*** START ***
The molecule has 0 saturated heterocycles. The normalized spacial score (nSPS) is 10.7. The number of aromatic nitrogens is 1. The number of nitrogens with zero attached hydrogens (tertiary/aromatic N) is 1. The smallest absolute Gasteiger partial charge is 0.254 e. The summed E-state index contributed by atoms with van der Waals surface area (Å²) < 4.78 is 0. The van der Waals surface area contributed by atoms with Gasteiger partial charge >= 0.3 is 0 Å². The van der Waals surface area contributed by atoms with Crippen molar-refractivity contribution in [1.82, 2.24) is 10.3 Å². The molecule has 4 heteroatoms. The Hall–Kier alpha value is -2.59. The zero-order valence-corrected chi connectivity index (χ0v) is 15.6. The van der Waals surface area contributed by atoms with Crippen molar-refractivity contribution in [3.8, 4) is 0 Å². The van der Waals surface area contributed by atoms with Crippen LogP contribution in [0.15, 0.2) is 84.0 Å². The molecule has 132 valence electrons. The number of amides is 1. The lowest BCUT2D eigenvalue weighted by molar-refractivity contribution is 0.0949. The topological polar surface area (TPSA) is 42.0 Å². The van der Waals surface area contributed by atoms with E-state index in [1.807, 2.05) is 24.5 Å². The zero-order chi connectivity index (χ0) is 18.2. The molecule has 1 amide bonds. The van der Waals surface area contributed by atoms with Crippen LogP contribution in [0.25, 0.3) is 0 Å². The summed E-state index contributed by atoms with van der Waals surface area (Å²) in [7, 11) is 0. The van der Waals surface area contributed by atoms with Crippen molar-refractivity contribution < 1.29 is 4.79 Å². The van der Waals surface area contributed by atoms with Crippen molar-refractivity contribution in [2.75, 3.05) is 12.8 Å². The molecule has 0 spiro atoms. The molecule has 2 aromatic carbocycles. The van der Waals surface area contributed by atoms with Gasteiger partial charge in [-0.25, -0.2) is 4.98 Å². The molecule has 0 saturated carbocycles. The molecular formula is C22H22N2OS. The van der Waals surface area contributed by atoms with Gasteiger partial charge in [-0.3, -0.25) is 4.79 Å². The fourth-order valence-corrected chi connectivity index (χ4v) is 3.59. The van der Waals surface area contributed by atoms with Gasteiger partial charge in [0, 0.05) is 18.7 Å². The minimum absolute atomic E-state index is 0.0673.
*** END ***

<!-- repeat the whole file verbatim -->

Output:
The molecule has 0 saturated heterocycles. The normalized spacial score (nSPS) is 10.7. The number of aromatic nitrogens is 1. The number of nitrogens with zero attached hydrogens (tertiary/aromatic N) is 1. The smallest absolute Gasteiger partial charge is 0.254 e. The summed E-state index contributed by atoms with van der Waals surface area (Å²) < 4.78 is 0. The van der Waals surface area contributed by atoms with Gasteiger partial charge >= 0.3 is 0 Å². The van der Waals surface area contributed by atoms with Crippen molar-refractivity contribution in [1.82, 2.24) is 10.3 Å². The molecule has 4 heteroatoms. The Hall–Kier alpha value is -2.59. The zero-order valence-corrected chi connectivity index (χ0v) is 15.6. The van der Waals surface area contributed by atoms with Crippen molar-refractivity contribution in [3.8, 4) is 0 Å². The van der Waals surface area contributed by atoms with Crippen LogP contribution in [0.15, 0.2) is 84.0 Å². The molecule has 132 valence electrons. The number of amides is 1. The lowest BCUT2D eigenvalue weighted by molar-refractivity contribution is 0.0949. The topological polar surface area (TPSA) is 42.0 Å². The van der Waals surface area contributed by atoms with E-state index in [1.807, 2.05) is 24.5 Å². The zero-order chi connectivity index (χ0) is 18.2. The molecule has 1 amide bonds. The van der Waals surface area contributed by atoms with Crippen LogP contribution in [0.25, 0.3) is 0 Å². The summed E-state index contributed by atoms with van der Waals surface area (Å²) in [7, 11) is 0. The van der Waals surface area contributed by atoms with Crippen molar-refractivity contribution < 1.29 is 4.79 Å². The van der Waals surface area contributed by atoms with Crippen molar-refractivity contribution in [2.75, 3.05) is 12.8 Å². The molecule has 0 spiro atoms. The molecule has 2 aromatic carbocycles. The van der Waals surface area contributed by atoms with Gasteiger partial charge in [-0.25, -0.2) is 4.98 Å². The molecule has 0 saturated carbocycles. The molecular formula is C22H22N2OS. The van der Waals surface area contributed by atoms with Gasteiger partial charge in [-0.3, -0.25) is 4.79 Å². The fourth-order valence-corrected chi connectivity index (χ4v) is 3.59. The van der Waals surface area contributed by atoms with Gasteiger partial charge in [0, 0.05) is 18.7 Å². The minimum absolute atomic E-state index is 0.0673.